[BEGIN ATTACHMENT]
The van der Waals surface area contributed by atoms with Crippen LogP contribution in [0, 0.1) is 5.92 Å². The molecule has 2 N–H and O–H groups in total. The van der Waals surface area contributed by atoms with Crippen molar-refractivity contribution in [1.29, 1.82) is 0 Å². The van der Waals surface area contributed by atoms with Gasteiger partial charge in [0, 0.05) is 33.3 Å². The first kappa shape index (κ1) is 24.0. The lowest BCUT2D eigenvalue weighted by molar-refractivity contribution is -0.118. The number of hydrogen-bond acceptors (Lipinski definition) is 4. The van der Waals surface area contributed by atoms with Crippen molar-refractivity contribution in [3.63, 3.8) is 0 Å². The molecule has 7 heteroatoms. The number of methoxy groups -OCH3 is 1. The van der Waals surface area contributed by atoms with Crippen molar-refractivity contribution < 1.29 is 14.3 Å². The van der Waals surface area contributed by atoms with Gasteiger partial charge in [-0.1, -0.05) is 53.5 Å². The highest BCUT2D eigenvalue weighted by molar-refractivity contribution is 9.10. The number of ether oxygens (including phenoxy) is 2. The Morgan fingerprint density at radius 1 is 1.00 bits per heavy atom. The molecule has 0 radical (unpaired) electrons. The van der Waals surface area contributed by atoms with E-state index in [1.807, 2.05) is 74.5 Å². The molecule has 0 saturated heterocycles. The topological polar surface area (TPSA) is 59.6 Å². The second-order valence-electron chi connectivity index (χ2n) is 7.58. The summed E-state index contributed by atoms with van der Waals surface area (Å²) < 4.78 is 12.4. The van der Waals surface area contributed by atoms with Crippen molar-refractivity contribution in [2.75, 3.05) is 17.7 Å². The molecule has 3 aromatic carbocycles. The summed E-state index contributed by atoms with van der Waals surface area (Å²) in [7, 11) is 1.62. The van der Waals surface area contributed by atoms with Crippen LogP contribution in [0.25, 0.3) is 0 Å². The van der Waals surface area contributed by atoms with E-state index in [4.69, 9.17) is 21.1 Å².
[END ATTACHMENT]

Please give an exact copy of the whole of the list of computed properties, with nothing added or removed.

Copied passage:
The van der Waals surface area contributed by atoms with Crippen LogP contribution in [0, 0.1) is 5.92 Å². The molecule has 2 N–H and O–H groups in total. The van der Waals surface area contributed by atoms with Crippen molar-refractivity contribution in [1.29, 1.82) is 0 Å². The van der Waals surface area contributed by atoms with Gasteiger partial charge in [0, 0.05) is 33.3 Å². The first kappa shape index (κ1) is 24.0. The lowest BCUT2D eigenvalue weighted by molar-refractivity contribution is -0.118. The number of hydrogen-bond acceptors (Lipinski definition) is 4. The van der Waals surface area contributed by atoms with Crippen molar-refractivity contribution in [3.63, 3.8) is 0 Å². The molecule has 7 heteroatoms. The number of methoxy groups -OCH3 is 1. The van der Waals surface area contributed by atoms with Crippen molar-refractivity contribution < 1.29 is 14.3 Å². The van der Waals surface area contributed by atoms with Gasteiger partial charge in [-0.1, -0.05) is 53.5 Å². The highest BCUT2D eigenvalue weighted by molar-refractivity contribution is 9.10. The number of ether oxygens (including phenoxy) is 2. The Morgan fingerprint density at radius 1 is 1.00 bits per heavy atom. The molecule has 0 radical (unpaired) electrons. The van der Waals surface area contributed by atoms with E-state index in [1.807, 2.05) is 74.5 Å². The molecule has 0 saturated heterocycles. The topological polar surface area (TPSA) is 59.6 Å². The second-order valence-electron chi connectivity index (χ2n) is 7.58. The summed E-state index contributed by atoms with van der Waals surface area (Å²) < 4.78 is 12.4. The van der Waals surface area contributed by atoms with Crippen molar-refractivity contribution in [2.75, 3.05) is 17.7 Å². The molecule has 3 aromatic carbocycles. The summed E-state index contributed by atoms with van der Waals surface area (Å²) in [7, 11) is 1.62. The van der Waals surface area contributed by atoms with Crippen LogP contribution in [0.25, 0.3) is 0 Å². The van der Waals surface area contributed by atoms with E-state index in [4.69, 9.17) is 21.1 Å².